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Apology for forced adoption

Briefs

Cite as: October 2012 86 (10) LIJ, p.10

Elizabeth Brew is adamant about what the federal government’s forced adoption apology needs to say.

As a mother directly affected by the forced adoption practices prevalent in Australia from the 1950s to the 1970s – practices which saw about 250,000 mothers forced to relinquish their babies against their will – Ms Brew wants any apology to recognise the breaches of common law rights that occurred.

She is representing forced adoption support group Origins Inc on the government’s Forced Adoption Apology Reference Group charged with drafting the national apology and told the LIJ it was not enough to say the practices were unethical.

“We have set the bar high for the reference group and we will not accept anything that is not a candid admission of the breaches of common law that occurred,” she said. “We have no intention of accepting anything that is a whitewash and we don’t want any reference to the social mores.”

Origins has rejected several forced adoption apologies to date including that offered by the Western Australian government in 2010.

As a 15-year-old, Ms Brew was placed in a home for unmarried mothers shortly after her parents discovered she was pregnant.

A few hours after the birth of her son she woke up to discover her breasts were bound. It was not until 2008 when she gained access to her records did she learn her file was marked “baby to be removed”. After his birth, she was only permitted to see her son for an hour a day until he was removed for adoption a week later.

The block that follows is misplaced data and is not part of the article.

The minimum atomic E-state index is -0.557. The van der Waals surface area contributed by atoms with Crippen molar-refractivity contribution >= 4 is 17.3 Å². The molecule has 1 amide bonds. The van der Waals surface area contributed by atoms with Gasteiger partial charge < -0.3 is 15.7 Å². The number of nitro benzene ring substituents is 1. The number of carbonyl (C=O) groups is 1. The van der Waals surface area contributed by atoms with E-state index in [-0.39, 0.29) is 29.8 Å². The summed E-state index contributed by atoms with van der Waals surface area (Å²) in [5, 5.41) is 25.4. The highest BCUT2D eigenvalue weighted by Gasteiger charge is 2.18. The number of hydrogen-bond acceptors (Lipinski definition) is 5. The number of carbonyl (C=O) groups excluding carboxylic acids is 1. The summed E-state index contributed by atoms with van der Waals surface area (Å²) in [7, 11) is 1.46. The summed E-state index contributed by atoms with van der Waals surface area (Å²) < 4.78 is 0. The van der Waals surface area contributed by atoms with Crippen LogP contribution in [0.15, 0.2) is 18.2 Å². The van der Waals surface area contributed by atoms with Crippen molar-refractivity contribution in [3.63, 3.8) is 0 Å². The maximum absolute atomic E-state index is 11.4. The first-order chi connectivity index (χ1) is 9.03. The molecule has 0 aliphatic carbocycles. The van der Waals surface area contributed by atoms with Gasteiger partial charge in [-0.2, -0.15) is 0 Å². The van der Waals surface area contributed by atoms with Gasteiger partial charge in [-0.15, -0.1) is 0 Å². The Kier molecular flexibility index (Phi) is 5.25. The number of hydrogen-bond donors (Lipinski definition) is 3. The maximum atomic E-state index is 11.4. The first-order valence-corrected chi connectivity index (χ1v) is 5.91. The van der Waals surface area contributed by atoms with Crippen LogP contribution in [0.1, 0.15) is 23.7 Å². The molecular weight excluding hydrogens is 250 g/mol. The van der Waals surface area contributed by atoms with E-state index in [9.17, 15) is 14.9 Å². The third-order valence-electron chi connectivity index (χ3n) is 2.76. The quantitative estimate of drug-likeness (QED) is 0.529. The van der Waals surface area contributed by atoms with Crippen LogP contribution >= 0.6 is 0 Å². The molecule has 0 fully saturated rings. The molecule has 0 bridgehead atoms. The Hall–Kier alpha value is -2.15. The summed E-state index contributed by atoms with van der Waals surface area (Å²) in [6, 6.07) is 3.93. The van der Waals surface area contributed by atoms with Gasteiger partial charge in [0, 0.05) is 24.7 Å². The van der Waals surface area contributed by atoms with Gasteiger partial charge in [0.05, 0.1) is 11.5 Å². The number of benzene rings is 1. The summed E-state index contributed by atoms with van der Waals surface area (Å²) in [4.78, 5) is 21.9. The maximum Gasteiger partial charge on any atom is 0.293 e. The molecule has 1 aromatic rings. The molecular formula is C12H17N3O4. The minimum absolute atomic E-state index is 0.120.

She said the trauma suffered had affected her ever since.

Earlier this year, a Commonwealth Senate Committee Inquiry recommended state and territory governments and non-government institutions issue formal apologies.

Federal Attorney-General Nicola Roxon formed a reference group to word the apology and gave those directly affected an opportunity to have their say. “I cannot even begin to imagine what these mothers, fathers and their now adult children have endured,” Ms Roxon said. “But what I can do is provide an opportunity for them to have a say in how the government frames the apology.”

LIV president Michael Holcroft does not expect the federal apology to trigger a wave of compensation claims. “I expect any apology on forced adoption to be very similar to the apology made to the stolen generation.”

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